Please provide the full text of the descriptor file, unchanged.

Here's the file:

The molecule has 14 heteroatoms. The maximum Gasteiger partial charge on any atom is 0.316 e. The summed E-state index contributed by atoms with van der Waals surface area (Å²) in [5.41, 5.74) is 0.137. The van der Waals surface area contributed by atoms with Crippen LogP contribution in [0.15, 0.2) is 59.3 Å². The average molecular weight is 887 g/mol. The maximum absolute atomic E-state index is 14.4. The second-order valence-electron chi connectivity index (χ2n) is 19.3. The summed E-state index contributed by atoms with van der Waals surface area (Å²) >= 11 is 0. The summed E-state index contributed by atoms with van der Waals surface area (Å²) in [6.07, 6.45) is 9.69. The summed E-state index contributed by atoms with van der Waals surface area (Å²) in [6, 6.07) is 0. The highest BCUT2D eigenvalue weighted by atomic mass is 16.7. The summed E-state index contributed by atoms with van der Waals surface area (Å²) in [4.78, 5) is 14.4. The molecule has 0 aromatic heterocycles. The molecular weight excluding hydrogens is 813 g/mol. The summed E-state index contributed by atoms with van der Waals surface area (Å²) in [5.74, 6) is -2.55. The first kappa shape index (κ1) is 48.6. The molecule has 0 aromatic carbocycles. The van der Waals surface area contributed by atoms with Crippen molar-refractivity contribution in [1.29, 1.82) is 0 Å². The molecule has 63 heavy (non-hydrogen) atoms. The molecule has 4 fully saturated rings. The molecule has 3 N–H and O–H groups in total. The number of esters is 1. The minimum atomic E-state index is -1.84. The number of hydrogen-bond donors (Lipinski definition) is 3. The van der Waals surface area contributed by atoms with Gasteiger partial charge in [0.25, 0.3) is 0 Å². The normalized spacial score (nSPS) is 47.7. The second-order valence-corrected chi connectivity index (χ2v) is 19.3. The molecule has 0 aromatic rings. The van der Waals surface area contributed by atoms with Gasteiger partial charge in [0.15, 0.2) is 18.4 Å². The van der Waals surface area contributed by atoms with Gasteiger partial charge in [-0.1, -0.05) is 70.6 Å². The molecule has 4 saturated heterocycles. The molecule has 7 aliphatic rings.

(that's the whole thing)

The molecule has 14 heteroatoms. The maximum Gasteiger partial charge on any atom is 0.316 e. The summed E-state index contributed by atoms with van der Waals surface area (Å²) in [5.41, 5.74) is 0.137. The van der Waals surface area contributed by atoms with Crippen LogP contribution in [0.15, 0.2) is 59.3 Å². The average molecular weight is 887 g/mol. The maximum absolute atomic E-state index is 14.4. The second-order valence-electron chi connectivity index (χ2n) is 19.3. The summed E-state index contributed by atoms with van der Waals surface area (Å²) >= 11 is 0. The summed E-state index contributed by atoms with van der Waals surface area (Å²) in [6.07, 6.45) is 9.69. The summed E-state index contributed by atoms with van der Waals surface area (Å²) in [6, 6.07) is 0. The highest BCUT2D eigenvalue weighted by atomic mass is 16.7. The summed E-state index contributed by atoms with van der Waals surface area (Å²) in [4.78, 5) is 14.4. The molecule has 0 aromatic heterocycles. The molecular weight excluding hydrogens is 813 g/mol. The summed E-state index contributed by atoms with van der Waals surface area (Å²) in [5.74, 6) is -2.55. The first kappa shape index (κ1) is 48.6. The molecule has 0 aromatic carbocycles. The van der Waals surface area contributed by atoms with Crippen molar-refractivity contribution in [1.29, 1.82) is 0 Å². The molecule has 63 heavy (non-hydrogen) atoms. The molecule has 4 fully saturated rings. The molecule has 3 N–H and O–H groups in total. The number of esters is 1. The minimum atomic E-state index is -1.84. The number of hydrogen-bond donors (Lipinski definition) is 3. The van der Waals surface area contributed by atoms with Gasteiger partial charge in [0.25, 0.3) is 0 Å². The normalized spacial score (nSPS) is 47.7. The second-order valence-corrected chi connectivity index (χ2v) is 19.3. The molecule has 0 aromatic rings. The van der Waals surface area contributed by atoms with Gasteiger partial charge in [0.15, 0.2) is 18.4 Å². The van der Waals surface area contributed by atoms with Gasteiger partial charge in [-0.1, -0.05) is 70.6 Å². The molecule has 4 saturated heterocycles. The molecule has 7 aliphatic rings.